“F” stands for “Free Dominion”.
That is what Dr. Michael Geist wrote in his ‘internet freedom countdown’.
“F” could just as easily could have stood for “Fournier” – as in Connie and Mark Fournier, who have done more for the freedom of speech and freedom on the Internet than any other Canadians. And this time, I am not using hyperbole!
20 years to the day and in the very building I had signed my marriage license, I came to observe and blog about a court case involving Free Dominion: Connie and Mark Fournier. It was a civil case involving anonymity on the internet and both the Canadian Civil Liberties Association and Dr. Geist’s Electronic Frontier Foundation were intervenors in the case. Having heard of the latter two and considering any court case they both thought important enough to intervene in to definitely have a significant impact on my own internet and speech freedoms, I came to spectate. (OK – I have to admit – I am a Geist ‘acolyte’.)
While following this particular case and many, many more, I came to deeply admire Connie and Mark. Over the years, they have made significant impact on the evolution of our speech and internet rights, always from a deeply principled perspective.
Now, before you get the idea that I agree with Connie and Mark’s political views, let me stop you right there. They are social conservatives who come from a Christian perspective. I am a libertarian, just this side of turning into an-cap. And a militant ignostic as well as a registered Kopimist.
Despite the greatly different views we hold on a myriad of topics, I came to like and deeply respect the Fourniers. Even when we discussed topics we disagreed on, they were respectful and principled and debating things with them has always been a pleasure.
Full disclosure: the one principle both the Fourniers and I completely and totally agree on – and it is perhaps the most important principle of them all – is the importance of freedom of speech.
I came to understanding the true and essential need for freedom of speech as the cornerstone of our civilization and the internet as the vehicle through which it is anonymously and effectively delivered because I was not only born on the wrong side of the Iron Curtain, I was also born the daughter of a political dissident. Perhaps because of this, I learned early on that without the freedom to criticize and ridicule political and religious ideologies and figures, you lose the means of defending all your other rights and freedoms. And while I don’t know the route that brought Connie and Mark to the same conclusions, it is a demonstrated fact that they have not only lived by that principle, they have sacrificed all to preserve freedom of speech in Canada (and, by extension, all Magna Carta countries) and have put their financial and physical security – their very well being on the line to protect anonymous speech (in their case, on the internet), which is so very crucial in preventing the abrogation of free speech in public spaces.
OK – I have now sketched in the background so that you, my dear reader, are aware of what I know, think and whatever prejudices I may have regarding my review of Connie Fournier’s new book: ‘Betrayed! Stephen Harper’s War on Principled Conservatism’.
One more thing before I start: here is a most excellent review of the book by Jay Currie (and, no, I did not read his review before I had made my own mind up). The comments are excellent!
‘Betrayed! Stephen Harper’s War on Principled Conservatism’ by Connie Fournier is a truly scary book.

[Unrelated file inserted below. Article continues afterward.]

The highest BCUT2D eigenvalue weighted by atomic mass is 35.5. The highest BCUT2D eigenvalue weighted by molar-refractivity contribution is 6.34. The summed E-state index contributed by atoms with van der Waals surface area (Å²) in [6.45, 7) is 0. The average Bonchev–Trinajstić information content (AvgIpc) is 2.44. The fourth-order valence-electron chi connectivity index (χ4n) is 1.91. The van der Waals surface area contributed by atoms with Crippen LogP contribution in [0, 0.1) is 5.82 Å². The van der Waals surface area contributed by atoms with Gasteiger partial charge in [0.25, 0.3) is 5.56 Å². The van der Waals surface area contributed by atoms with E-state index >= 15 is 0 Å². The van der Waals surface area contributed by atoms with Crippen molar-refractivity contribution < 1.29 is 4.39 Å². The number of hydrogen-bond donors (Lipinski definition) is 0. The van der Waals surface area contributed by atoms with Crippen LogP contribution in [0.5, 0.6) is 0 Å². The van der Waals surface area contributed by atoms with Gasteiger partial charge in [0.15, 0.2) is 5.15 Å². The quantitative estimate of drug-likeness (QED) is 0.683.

Connie Fournier is both intelligent and eloquent and has the skill to line the little pearls up, one by one, till they form a brilliant necklace – or an effective noose…
Yes, I saw a part of the journey that Connie so accurately describes in her book – but I truly only saw a small part. Yet, step by step, event by event, convoluted happening by convoluted happening, she lights the path and puts forward some very convincing evidence that points not just to the corruption of our ‘progressive’ leaning bureaucracy but also demonstrated how the Harper ‘iron fist’ is affecting things behind the scenes (whether through direct action or through carefully selective inaction). Limited by the legal rulings still muzzling her, she succeeds in getting the important points across in a logical, accurate and believable manner.
This book has bought into focus the consistency with which the Harper government has sought to control, regulate and stifle internet communication. The book stops before the Trans Pacific Trade Treaty – again, a Harper government ‘baby’, the leaks about which prove the veracity of everything else written in the book.
Yes, I would recommend it as a read – even though I disagree with Connie’s conclusion that the Green Party would be the natural place to cast a protest vote for. No – I think the Pirate Party of Canada is a much better candidate, as their abid opposition to Bill C-51 is coupled with opposition to copyright consumer right abuses that the TPTT imposes as a supra-national law. If there is no Pirate Party candidate in your riding, please, do consider running for them. If my health were better, I most certainly would do my best to try to run for them!
But, again, I digress…
This is an important book to read for everyone who understands the crucial role freedom of speech plays and who would like help navigating the legal jungle of bills and attempts to deny it to us, the citizens – especially as it relates to the electronic medium.
Whether neo-Con or not, this book will open your eyes to the systematic process that is already in place to persecute political foes of the party in power and is written in such an accessible way that even non-techies will understand the implications of the proposed muzzling legislation coming from Harper’s ‘Conservative’ government.
Everyone of my relatives and friends will be getting a copy from me!